Kites entice the wind/Earth’s breath in fabric dresses/Dancing in the clouds – anonymous
February is still cold in many hometowns, but you might see the wind dance with colorful kites! Diehard fans celebrate Kite Flying Day on February 8 by flying diamonds, boxes, and stylistic shapes of animals and insects.
It’s unknown who flew the very first kite. Perhaps it’s true that a farmer tied a string to his cloth hat to keep it from blowing away in the wind. Or it could be that a child found the magic of the wind by holding a piece of fabric high into the air. We do know that kites have been around for thousands of years.
“Kites have not only provided much entertainment through the centuries but also served very practical purposes,” says Kay Day, who together with her husband Larry founded Color the Wind Kite Festival in Clear Lake, Iowa. “During the Han Dynasty (200 B.C.-A.D. 200), kites became military tools. The Chinese would attach bamboo pipes to their kites and fly them over the enemy. The whistling of the pipes incited fear among the enemy. Gen. Han Hsin also flew a kite over the walls of a city he was attacking to measure how far he would have to tunnel to get past the defenses. Knowing that distance, the troops reached inside the city walls, surprised their enemy and won the battle.”
Long before Benjamin Franklin conducted his famous kite and key experiment, he had an interest in kites. As a boy, he discovered he could use his paper kite as a sail to pull himself across a lake, “without the least fatigue and with the greatest pleasure imaginable,” his autobiographical writings state.
The Bite of Kites
Day recounts the day when she and Larry were bitten by the kite craze. “We were vacationing in Door County, Wisconsin, and happened onto a little kite shop there. We stopped to buy some small, inexpensive kites for our three youngest grandchildren and Larry also bought one for himself. He immediately had to try it out and enjoyed it so much, he went back for a little larger one for himself. We both were amazed at the variety of shapes and sizes of the kites available – and the prices!” The Days watched videos of stunt kites being flown to music, marveling at the maneuverability of the kites and the skill and precision it takes to fly them.
Big Purple Marble’s logo includes the silhouette of a diamond-shaped kite. But kites come in a variety of sizes and shapes. “In addition to the Diamond or “Eddy” kite, there are Sode or Kimono kites, Sled kites, Barn Door kites, Rokkakus, Deltas, Roller kites, Dopero, and single line parafoils or flowforms. These all are flown from a single line,” explains Day. “The conditions required to fly them vary according to the size and weight of the kite. In general, one can fly most of these if there is a steady wind of between 8 and 12 mph. For smooth flying of kites of any type or size, a consistent breeze is required free from trees, buildings or any tall objects which obstruct the breeze.”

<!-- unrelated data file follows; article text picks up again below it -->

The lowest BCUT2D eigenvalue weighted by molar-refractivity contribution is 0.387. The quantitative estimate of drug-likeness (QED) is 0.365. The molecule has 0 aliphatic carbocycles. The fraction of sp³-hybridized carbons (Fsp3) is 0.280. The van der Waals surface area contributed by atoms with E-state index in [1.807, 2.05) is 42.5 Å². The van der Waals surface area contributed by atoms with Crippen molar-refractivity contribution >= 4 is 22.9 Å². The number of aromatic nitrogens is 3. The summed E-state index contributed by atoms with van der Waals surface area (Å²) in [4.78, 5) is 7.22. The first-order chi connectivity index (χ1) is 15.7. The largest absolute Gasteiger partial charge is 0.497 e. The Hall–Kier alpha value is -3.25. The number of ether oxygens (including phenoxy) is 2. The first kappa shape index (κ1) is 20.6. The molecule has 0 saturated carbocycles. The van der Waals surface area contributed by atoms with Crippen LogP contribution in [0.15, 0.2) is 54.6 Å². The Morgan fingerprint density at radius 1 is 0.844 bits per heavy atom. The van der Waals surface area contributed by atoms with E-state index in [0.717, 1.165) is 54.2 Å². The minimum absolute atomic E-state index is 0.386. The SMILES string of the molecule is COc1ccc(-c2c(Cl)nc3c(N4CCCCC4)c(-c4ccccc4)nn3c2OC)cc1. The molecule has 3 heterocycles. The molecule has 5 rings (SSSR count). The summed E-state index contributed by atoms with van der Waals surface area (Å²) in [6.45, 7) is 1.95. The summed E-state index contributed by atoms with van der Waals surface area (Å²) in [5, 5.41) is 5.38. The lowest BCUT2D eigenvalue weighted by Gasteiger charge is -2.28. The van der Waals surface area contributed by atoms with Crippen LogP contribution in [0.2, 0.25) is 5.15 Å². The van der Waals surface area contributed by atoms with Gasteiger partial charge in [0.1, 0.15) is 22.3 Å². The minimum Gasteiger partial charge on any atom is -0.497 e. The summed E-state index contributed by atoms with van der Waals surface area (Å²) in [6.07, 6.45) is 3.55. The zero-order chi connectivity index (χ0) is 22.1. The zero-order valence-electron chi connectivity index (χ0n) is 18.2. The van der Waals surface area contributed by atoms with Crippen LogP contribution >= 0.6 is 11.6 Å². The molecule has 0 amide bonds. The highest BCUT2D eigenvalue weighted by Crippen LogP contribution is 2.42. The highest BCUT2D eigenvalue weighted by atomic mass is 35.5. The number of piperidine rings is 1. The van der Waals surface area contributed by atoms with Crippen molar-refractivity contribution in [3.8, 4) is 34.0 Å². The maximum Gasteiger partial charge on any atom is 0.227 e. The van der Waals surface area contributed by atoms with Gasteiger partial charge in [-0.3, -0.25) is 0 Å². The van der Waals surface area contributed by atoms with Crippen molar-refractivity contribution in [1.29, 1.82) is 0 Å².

We found this video of a unique kite being flown in a 2009 kite-flying event in Italy”
The stunt or sport kite, is flown from two or four lines using special handles. A stunt kite is a kite that can be easily navigated in the air. “They are controllable and used for enjoyment, but also capable of generating a powerful amount of pull,” says Day. “Stunt kites have been around since 1941 when a steerable diamond design was first flown. Notwithstanding, they began to become popular and available to the public in the early 70s and onward.”
Day says that most modern 2-line stunters are dependable, quick and capable of tracing out clear-cut patterns in the air. The kite can be made to flip, slip, stall and do other tricks on and off the ground. “It is absolutely fascinating to watch a precision stunt kite team fly their kites in tandem, dancing in the air and choreographed to music,” she says.
Color the Wind Kite Festival features two such teams. “Team Fire ‘n Ice is a three person team flying two line kites. Team 180GO is a five person team flying “Quads” or four line kites. The things they can make these kites do is amazing!” Day says. “A third category is the ‘inflatable kite’. These kites are three dimensional, have no spars and inflate with the wind. These have come to be known as ‘show kites’ because of their complexity and size. There are teddy bears, kitty cats, fish of all kinds, octopi, trilobites, and on and on! The big inflatables cannot be held by hand. They require a strong staking system whether on dry land or on ice. They are very powerful and can be dangerous if not respected and handled correctly.”
The Days’ Color the Wind Kite Festival is held February 17th, 2018 at Clear Lake, Iowa. Find more information here.
Check out this video for ten festivals around the globe.
We’d love to showcase your kite-flying skills. Send us your photos and videos!
Feature photo and other photos courtesy Kay Day.
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